All controls and gauges are easily visible around the helm station, equipped with a padded skipper's seat, and the large wheelhouse provides excellent visibility forward. The main electronics package is a Furono Navnet navigation system, running off a standard Windows-based computer and driving dual LCD screens.

Data's supplied by GPS receiver, sonar and radar, which all feed into the integrated displays. A TMQ autopilot will ease steering blues on long trips. A padded leather couch along the rear and side of the wheelhouse easily accommodates half a dozen people.

On our test day we headed out from Whitianga harbour under power, with the John Deere's throbbing away gently. The twin shaft drives make for easy manoeuvrability, and the fast-running tide gave us no problems. Mercury Bay has recently developed a harbour bar, and it reacted fairly violently to the two metre Easterly swell. Happily, Stella Maris powered through very easily.

Once clear of the restricted channel, Don Scobie hoisted the Dacron sails, and it became clear that the boat's set up for easy, short-handed sailing. It took only two people to set all the sails and she handled the swells and 10 - 15 knot winds predictably.

All-stainless steel rigging supports alloy masts and booms. Cheoy Lee winches take the sweat out of hoisting sails. The self-furling genoa's complemented slab-reefing on the main and mizzen.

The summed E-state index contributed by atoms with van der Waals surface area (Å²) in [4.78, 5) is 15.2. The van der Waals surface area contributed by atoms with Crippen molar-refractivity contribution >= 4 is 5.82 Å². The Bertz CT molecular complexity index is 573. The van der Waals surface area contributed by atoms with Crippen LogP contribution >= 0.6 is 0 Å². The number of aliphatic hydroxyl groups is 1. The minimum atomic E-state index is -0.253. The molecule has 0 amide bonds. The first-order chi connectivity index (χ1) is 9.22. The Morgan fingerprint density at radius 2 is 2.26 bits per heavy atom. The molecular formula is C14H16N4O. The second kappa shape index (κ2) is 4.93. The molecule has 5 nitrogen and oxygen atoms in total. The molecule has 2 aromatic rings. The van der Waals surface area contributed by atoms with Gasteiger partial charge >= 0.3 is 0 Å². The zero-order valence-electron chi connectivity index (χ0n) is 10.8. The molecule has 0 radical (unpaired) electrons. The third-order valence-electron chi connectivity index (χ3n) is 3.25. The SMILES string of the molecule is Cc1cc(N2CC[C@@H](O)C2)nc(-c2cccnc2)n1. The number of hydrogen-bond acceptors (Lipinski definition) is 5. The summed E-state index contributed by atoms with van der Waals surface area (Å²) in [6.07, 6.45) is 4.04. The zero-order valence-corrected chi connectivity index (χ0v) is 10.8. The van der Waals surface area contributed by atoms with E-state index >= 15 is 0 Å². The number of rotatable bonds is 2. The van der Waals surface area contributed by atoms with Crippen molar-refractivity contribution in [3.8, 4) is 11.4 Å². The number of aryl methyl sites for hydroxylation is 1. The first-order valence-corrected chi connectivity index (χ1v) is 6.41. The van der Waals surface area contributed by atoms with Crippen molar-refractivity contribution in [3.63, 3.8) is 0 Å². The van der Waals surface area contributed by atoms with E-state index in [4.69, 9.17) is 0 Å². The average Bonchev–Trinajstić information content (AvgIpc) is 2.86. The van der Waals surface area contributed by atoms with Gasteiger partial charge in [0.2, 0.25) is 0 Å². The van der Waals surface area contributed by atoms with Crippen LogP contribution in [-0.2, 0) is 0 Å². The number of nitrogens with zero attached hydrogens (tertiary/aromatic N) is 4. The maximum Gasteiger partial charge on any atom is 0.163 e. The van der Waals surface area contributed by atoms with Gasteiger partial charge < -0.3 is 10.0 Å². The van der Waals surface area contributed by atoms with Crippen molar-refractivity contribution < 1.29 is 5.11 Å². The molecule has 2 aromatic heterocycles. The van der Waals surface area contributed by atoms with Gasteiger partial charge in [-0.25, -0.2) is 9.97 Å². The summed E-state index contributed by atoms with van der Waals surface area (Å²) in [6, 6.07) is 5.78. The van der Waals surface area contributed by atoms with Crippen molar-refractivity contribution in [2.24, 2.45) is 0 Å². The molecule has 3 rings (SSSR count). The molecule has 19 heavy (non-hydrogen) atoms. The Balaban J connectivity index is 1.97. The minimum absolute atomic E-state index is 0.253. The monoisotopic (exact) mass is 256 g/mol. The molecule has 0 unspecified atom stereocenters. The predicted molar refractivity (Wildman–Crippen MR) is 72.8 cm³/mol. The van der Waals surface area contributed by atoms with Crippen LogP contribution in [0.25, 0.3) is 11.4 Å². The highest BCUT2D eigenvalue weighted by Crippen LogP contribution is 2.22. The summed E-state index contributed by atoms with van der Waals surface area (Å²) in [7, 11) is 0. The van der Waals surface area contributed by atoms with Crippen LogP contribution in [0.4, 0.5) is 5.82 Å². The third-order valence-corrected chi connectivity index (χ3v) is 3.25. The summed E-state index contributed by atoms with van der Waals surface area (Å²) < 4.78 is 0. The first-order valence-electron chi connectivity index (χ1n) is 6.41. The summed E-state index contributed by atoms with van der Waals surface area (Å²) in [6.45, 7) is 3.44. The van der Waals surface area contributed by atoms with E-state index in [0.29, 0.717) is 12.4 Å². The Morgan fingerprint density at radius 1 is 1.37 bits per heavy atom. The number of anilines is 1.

The swell prevented us from anchoring at our destination - Cathedral Cove. If we'd been successful, we could have used her Maxwell heavy duty, double chain anchor winch with 80m of chain and large plough anchor. A 3m inflatable with 15hp outboard can be used to run ashore, and it's the perfect accessory to the onboard Bauer compressor. All in all, an excellent dive package. 

Sailing is simple and trouble-free. Easy access to sheets makes tacking a one-man operation. As could be expected with such a heavy boat, she's fairly 'stiff' and doesn't heel much. That suited the confirmed non-sailors we on board, and they were very happy with a relatively stable platform.

Once we'd taken our photos we took a leisurely sail back into Whitianga, and that really is the way to enjoy this boat - at leisure. She is definitely suited to a discerning owner who knows there is more to life than getting from 'A' to 'B' as quickly as possible.

The journey is what it is all about, and Stella Maris offers it with luxury. Her ability to economically cover large distances makes her ideally suited to long and leisurely trips anywhere in the world.

Stella Maris will be on display at the Auckland International Boat show at the Viaduct basin in March. The boat is currently on the market and will be sold by private tender. To view the boat or for more details contact Don Scobie of Motor Yacht Boat Builders on 07-866-5429 or

Specifications: Stella Maris - Blue Water Motor Sailer
Designer: Pieter Beeldsnijder (Holland)
Hull built by: Cheoy Lee Shipyards, Hong Kong
Overall length: 17m (56ft)
Waterline length: 14m
Beam: 5m
Displacement: 30 tonnes
Construction: Fibreglass
Engine: 2 x 150hp John Deere 4.5litre diesels
Fuel: 3000 litres
Water: 2500 litres
Range under power: 2000km
Interior: Cherry wood with leather upholstery
Berths: 10
Equipment: 15kva Onan Genset, 4 x 200AH batteries and inverter
Electronics: Furono Navnet PC-based navigation system, with dual 17" LCD displays
rice: Boat is for sale by international tender and is expected to reach in the region of NZ$2m.